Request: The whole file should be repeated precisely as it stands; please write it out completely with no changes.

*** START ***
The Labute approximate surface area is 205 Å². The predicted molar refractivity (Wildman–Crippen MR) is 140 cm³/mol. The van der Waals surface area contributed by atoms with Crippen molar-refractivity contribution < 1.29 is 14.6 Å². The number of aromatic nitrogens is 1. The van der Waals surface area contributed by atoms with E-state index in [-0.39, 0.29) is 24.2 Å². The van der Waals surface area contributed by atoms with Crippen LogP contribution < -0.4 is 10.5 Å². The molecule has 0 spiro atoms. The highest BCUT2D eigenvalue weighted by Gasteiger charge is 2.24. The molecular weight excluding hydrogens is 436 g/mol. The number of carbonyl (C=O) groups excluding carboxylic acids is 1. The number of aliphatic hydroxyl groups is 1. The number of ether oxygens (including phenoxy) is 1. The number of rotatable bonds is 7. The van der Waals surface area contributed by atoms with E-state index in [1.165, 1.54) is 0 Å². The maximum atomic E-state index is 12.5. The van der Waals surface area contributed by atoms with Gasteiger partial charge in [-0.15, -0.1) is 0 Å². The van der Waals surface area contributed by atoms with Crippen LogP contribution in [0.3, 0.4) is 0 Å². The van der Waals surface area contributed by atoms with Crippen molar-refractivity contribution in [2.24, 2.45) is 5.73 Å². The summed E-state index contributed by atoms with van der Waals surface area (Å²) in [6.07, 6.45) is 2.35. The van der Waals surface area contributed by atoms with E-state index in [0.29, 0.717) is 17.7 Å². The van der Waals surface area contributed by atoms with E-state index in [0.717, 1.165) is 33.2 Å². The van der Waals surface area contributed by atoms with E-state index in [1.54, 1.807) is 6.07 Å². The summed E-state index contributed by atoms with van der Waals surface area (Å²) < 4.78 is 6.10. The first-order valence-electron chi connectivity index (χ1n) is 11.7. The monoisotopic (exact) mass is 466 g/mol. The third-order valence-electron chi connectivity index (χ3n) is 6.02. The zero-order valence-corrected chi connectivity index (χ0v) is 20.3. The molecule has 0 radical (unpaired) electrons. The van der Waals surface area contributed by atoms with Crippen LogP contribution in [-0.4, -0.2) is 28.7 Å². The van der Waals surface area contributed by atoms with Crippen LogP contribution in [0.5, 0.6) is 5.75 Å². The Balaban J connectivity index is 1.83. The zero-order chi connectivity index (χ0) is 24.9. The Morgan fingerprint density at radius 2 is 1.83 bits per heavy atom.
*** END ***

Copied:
The Labute approximate surface area is 205 Å². The predicted molar refractivity (Wildman–Crippen MR) is 140 cm³/mol. The van der Waals surface area contributed by atoms with Crippen molar-refractivity contribution < 1.29 is 14.6 Å². The number of aromatic nitrogens is 1. The van der Waals surface area contributed by atoms with E-state index in [-0.39, 0.29) is 24.2 Å². The van der Waals surface area contributed by atoms with Crippen LogP contribution < -0.4 is 10.5 Å². The molecule has 0 spiro atoms. The highest BCUT2D eigenvalue weighted by Gasteiger charge is 2.24. The molecular weight excluding hydrogens is 436 g/mol. The number of carbonyl (C=O) groups excluding carboxylic acids is 1. The number of aliphatic hydroxyl groups is 1. The number of ether oxygens (including phenoxy) is 1. The number of rotatable bonds is 7. The van der Waals surface area contributed by atoms with E-state index in [1.165, 1.54) is 0 Å². The maximum atomic E-state index is 12.5. The van der Waals surface area contributed by atoms with Gasteiger partial charge in [-0.15, -0.1) is 0 Å². The van der Waals surface area contributed by atoms with Crippen LogP contribution in [0.3, 0.4) is 0 Å². The van der Waals surface area contributed by atoms with Crippen molar-refractivity contribution in [2.24, 2.45) is 5.73 Å². The summed E-state index contributed by atoms with van der Waals surface area (Å²) in [6.07, 6.45) is 2.35. The van der Waals surface area contributed by atoms with E-state index in [0.29, 0.717) is 17.7 Å². The van der Waals surface area contributed by atoms with E-state index in [0.717, 1.165) is 33.2 Å². The van der Waals surface area contributed by atoms with E-state index in [1.54, 1.807) is 6.07 Å². The summed E-state index contributed by atoms with van der Waals surface area (Å²) < 4.78 is 6.10. The first-order valence-electron chi connectivity index (χ1n) is 11.7. The monoisotopic (exact) mass is 466 g/mol. The third-order valence-electron chi connectivity index (χ3n) is 6.02. The zero-order valence-corrected chi connectivity index (χ0v) is 20.3. The molecule has 0 radical (unpaired) electrons. The van der Waals surface area contributed by atoms with Crippen LogP contribution in [-0.4, -0.2) is 28.7 Å². The van der Waals surface area contributed by atoms with Crippen LogP contribution in [0.5, 0.6) is 5.75 Å². The Balaban J connectivity index is 1.83. The zero-order chi connectivity index (χ0) is 24.9. The Morgan fingerprint density at radius 2 is 1.83 bits per heavy atom.